Arndt is referring to the Advanced Photon Source at Argonne National Laboratory, which, he says, "pioneered live-imaging of centimeter-sized animals; it's been used to see how insects breathe, how butterflies drink, and now how beetles defend themselves."

The work by Arndt and his advisor, Christine Ortiz, shows a rapidly pulsing spray created by a series of explosions created when a chemical called the reactant is exposed to a catalyst inside a reaction chamber. That chamber turns out to be highly engineered by evolution to make, heat and shoot the spray while protecting the beetle from its own chemical weapon.

The abdominal squirt-gun of the bombardier beetle has striking similarities to a pulsejet, a propulsion system that fires in pulses. Roll over graphic to see the pulse jet that powered the first cruise missile, the German V-1 "buzz bomb" that attacked London in 1944.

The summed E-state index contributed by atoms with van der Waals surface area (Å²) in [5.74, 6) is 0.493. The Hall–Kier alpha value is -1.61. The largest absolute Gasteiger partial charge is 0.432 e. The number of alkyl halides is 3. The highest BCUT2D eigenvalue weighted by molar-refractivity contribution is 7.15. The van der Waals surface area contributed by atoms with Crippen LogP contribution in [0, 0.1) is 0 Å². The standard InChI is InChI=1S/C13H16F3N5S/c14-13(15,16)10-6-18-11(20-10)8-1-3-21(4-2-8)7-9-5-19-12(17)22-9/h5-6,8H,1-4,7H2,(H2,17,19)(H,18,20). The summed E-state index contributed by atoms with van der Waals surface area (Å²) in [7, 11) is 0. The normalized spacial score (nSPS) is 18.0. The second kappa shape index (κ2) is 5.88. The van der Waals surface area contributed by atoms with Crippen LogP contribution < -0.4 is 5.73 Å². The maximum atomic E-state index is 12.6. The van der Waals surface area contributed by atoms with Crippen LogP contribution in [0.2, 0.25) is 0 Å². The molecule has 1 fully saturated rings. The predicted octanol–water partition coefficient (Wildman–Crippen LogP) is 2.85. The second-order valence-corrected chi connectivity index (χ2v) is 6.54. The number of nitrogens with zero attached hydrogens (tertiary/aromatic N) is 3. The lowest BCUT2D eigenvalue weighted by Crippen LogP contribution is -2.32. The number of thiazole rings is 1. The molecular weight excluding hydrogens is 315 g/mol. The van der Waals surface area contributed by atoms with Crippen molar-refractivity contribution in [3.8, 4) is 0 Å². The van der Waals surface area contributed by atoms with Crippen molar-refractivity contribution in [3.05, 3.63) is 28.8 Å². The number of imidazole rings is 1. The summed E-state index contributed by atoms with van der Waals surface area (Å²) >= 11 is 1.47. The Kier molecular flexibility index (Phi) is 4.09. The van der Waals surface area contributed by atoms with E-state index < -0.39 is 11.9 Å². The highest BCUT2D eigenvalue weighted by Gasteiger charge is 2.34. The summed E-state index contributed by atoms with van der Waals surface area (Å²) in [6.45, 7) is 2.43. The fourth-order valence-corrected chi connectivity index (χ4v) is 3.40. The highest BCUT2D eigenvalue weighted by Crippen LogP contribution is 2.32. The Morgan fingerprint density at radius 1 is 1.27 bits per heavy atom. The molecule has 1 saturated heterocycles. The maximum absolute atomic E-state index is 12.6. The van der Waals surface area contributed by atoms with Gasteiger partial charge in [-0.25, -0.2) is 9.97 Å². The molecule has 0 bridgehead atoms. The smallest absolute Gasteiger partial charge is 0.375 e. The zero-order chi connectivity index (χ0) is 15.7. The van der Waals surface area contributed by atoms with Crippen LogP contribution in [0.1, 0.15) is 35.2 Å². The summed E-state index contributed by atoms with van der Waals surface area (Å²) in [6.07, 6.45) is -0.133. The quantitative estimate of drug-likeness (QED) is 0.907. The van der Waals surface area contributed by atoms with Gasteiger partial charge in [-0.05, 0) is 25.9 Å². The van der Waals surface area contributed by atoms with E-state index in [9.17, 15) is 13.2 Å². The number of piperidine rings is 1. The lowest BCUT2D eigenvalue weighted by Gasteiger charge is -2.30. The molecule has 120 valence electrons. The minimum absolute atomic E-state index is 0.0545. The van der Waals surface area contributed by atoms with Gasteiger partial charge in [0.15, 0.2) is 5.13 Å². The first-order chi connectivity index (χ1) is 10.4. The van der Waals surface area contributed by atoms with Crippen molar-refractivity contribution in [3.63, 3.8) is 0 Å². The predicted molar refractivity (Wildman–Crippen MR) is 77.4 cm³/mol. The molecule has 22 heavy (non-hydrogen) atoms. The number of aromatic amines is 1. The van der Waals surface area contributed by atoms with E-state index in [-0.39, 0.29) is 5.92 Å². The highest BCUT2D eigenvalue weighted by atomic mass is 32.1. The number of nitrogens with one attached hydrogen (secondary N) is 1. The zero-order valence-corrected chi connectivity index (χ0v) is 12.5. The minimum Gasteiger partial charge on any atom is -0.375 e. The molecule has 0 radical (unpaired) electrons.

Credits: 1, imgkid. 2, Public Domain

Pulsation sensation

The basic trick of the Brachinus elongatulus beetle under study was already known. It works like a pulse jet, with the energy released in a staccato of small explosions, each containing about 6 micrograms of toxic fluid.

Pulsing produces a cascade of benefits, Arndt explains. "High spray velocity reduces latency, so you get your message to the predator quicker. Because pressure is proportional to the amount of spray, the pressure is lower, so they don’t need the reaction chamber to be so strong, and they don’t have to spend as much energy building the structure."

As a fringe benefit, the beetle has better aim because the lighter shot reduces recoil.

The most surprising finding, Arndt says, is a flexible reaction chamber. "You would expect for an explosion chamber that you don’t want it to deform, particularly inside an exoskeleton that does not have a lot room to give."